But that’s first day registration chaos. Maybe you could write that off as a simple series of misunderstandings.

animenext1crowdsmall AnimeNEXT: The Worst Convention Ive Ever Been To: Fighting for Fun Against All OddsI walked into the convention hotel and got all my gear ready to go to my first panel. I just needed to find where it was. I looked at the schedule and it said to go to room 2. I decided to locate all the panel rooms listed on the map so I would know where to go all weekend. 1, 2, and 3 were found without issue. 5 and 6 were a bit more problematic; there was no room 6. Room 5 was switched to 4 and Room 6 was switched to 5. All I heard when going to panels that day was confused people trying to find the mysterious Room 4 that wasn’t on the convention map. There were also unlabeled workshop rooms and the decision not to distinguish between Main Events A and Main Events B on the schedule.

Typos happen. It couldn’t be that big a deal, right?

The first panel I went to started 15 minutes late. It would have been 10 minutes late, but the convention staff decided to browbeat the panelists for showing up late for five minutes. Their excuse? The roads were starting to flood and the drive in took longer than expected. They ran a great panel on samurai stereotypes in anime and manga but they were clearly flustered for most of it.

Maybe there was something in the contract about the lesser-known panelists being penalized if they showed up late. It could just have sounded worse to the line wrapped around the corner than it actually was.

I showed up to the second panel and got my notes set up. I recognized the panelist from MangaNEXT the year before; she ran a great manga drawing workshop. Then she informed the room that her Japanese language and culture workshop had been moved to this room at this time slot and she had no idea where the panel on gender tropes in josei manga and anime was. She repeated this over and over until she started her workshop.

The staff at the door had no idea why the schedule at the door wasn’t changed or where the other panel was. They did nothing to help the panelist answer questions or restore order. The workshop itself was great and I’m now far less intimidated to learn Japanese. I did have an article planned that was going to contrast the samurai panel with the gender trope panel for a broader look at gender identity in anime and manga; that’s not happening now, obviously. I tried to find out if the other panel was cancelled or rescheduled, but no one I asked could give me a straight answer.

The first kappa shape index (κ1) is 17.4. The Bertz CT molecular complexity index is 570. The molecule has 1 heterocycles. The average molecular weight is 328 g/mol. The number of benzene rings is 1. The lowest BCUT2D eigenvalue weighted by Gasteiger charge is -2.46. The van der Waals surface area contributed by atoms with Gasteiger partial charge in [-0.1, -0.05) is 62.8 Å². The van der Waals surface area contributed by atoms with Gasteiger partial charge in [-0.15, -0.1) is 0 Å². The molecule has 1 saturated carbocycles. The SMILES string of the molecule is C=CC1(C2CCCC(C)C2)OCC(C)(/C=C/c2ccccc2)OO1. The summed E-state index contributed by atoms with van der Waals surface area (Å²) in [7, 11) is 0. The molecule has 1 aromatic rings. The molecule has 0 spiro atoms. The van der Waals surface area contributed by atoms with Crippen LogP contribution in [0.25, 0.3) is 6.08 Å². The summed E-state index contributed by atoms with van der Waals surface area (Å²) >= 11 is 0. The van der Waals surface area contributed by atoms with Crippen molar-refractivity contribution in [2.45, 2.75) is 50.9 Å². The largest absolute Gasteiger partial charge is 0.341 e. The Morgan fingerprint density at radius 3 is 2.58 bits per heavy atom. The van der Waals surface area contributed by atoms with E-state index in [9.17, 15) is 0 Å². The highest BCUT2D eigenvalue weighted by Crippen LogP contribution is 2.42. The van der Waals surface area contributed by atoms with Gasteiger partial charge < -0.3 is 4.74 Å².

This is where I began to think that the people running the convention weren’t really focused on the fans at all. The panels were high quality. The guest list and main events looked impressive. The organization left a lot to be desired.

animenext7logo AnimeNEXT: The Worst Convention Ive Ever Been To: Fighting for Fun Against All OddsMy next big event was the Opening Ceremony. I looked up some videos from previous years and was excited to get some photos and film the event. I had a huge video planned that was going to represent fan culture at AnimeNEXT 2013 with clips from the big events, photos, and interviews with cosplayers and attendees. I knew that wasn’t going to happen before the hour-long Opening Ceremony was finished.

Press were instructed to check in with one of two staff members 10 minutes before the Main Events started. We would be seated at that time in a special press section. Two minutes before the Opening Ceremony started, the three lingering press badge holders walked in and set up. One took a seat in the front and kept his tripod really low; another crouched on the floor between the front and back half of the auditorium; I went to the back of the room where no one was sitting and set up.